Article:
The American Diabetes Association recommends that the blood sugar 1 to 2 hours after the beginning of a meal be less than 180 mg/dl for most nonpregnant adults with diabetes. This is typically the peak, or highest, blood sugar level in someone with diabetes. Again, this target may need to be individualized for certain people based on such factors as duration of diabetes, age and life expectancy, cognitive status, other health conditions, cardiovascular complications, and hypoglycemia unawareness. Its important that people with diabetes discuss their target blood sugar goals with their healthcare provider.
Low Blood Sugar Level Causes
Most low blood sugar level causes are preventable and are caused due to a persons lifestyle and diet habits. Low blood sugar is common among diabetic patients who take medications to increase insulin levels.
All of the above causes are risk factors that may or may not be able to be inhibited. They are important to be aware of and act accordingly to keep yourself from getting a too high or too low blood sugar level.
If a person has medical, lifestyle or diet habits that cause irregular blood sugar levels, symptoms will begin to develop along with the drop or spike in blood sugar, and are as follows:
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What Is Blood Sugar
When you eat, the carbohydrate in your food is broken down into a usable form of energy called glucose. Glucose also known as sugar enters the bloodstream and a hormone called insulin helps move it into our cells.
This process lowers the amount of glucose in the bloodstream. When this process works efficiently, your muscles and organs have the fuel they need without there being too much glucose remaining in the blood.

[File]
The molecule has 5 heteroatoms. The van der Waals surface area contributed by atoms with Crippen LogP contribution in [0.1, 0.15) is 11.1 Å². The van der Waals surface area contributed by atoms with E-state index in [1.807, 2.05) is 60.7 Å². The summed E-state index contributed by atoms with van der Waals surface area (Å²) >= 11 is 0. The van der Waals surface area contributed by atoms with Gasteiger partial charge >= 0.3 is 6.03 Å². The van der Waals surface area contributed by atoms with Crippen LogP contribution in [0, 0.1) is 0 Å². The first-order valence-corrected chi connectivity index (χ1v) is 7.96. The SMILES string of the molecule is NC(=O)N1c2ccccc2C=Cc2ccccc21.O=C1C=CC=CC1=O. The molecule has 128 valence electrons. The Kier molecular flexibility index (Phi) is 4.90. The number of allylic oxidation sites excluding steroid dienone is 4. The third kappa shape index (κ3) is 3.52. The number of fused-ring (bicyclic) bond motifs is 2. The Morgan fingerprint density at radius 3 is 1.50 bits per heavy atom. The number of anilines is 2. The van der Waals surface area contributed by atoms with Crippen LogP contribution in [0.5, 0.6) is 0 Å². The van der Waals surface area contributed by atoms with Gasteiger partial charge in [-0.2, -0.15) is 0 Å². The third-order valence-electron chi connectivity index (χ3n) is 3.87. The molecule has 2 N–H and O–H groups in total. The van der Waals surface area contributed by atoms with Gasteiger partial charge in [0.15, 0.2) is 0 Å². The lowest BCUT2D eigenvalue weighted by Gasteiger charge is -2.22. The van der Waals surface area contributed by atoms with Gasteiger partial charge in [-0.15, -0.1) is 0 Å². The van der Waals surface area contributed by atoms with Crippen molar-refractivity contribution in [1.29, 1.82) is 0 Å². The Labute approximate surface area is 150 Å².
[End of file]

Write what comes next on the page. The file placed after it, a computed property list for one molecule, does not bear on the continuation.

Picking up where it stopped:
Remedies For Low Blood Sugar Levels
If you experience any of the low sugar symptoms, immediately test your blood glucose levels. For levels between 60 to 80 mg/dL, consume 15 grams of fast-acting carbs. Repeat the test after 15 minutes and eat till sugar levels settle to normal.
But if the levels are below 50 mg/dL and if the patient is conscious and able to eat, give 15 gm. of fast-acting carbs. But if the patient is unable to speak, dont give anything to eat. Call emergency services immediately. If possible, administer glucagon via injection.
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Target Glucose Ranges For Adults
- Fasting glucose range: 72-90 mg/dL or 4.0-5.0 mmol/L
- Before eating: Depends on what you ate, what you did, and what you plan to eat
- Glucose range 1-2 hours after eating: < 120 mg/dL or 6.7 mmol/L
Most blood sugar charts show recommended levels as a range, allowing for differences between individuals. People with diabetes will often have higher blood sugar targets or âacceptableâ ranges than those without the condition, although a standard treatment goal in diabetes is to keep your blood glucose in a normal range as much as possible.
For type 1 diabetics and type 2 diabetics, blood sugar ranges are higher than the averages and targets listed above. According to the American Diabetes Association, average blood sugar levels for diabetics are: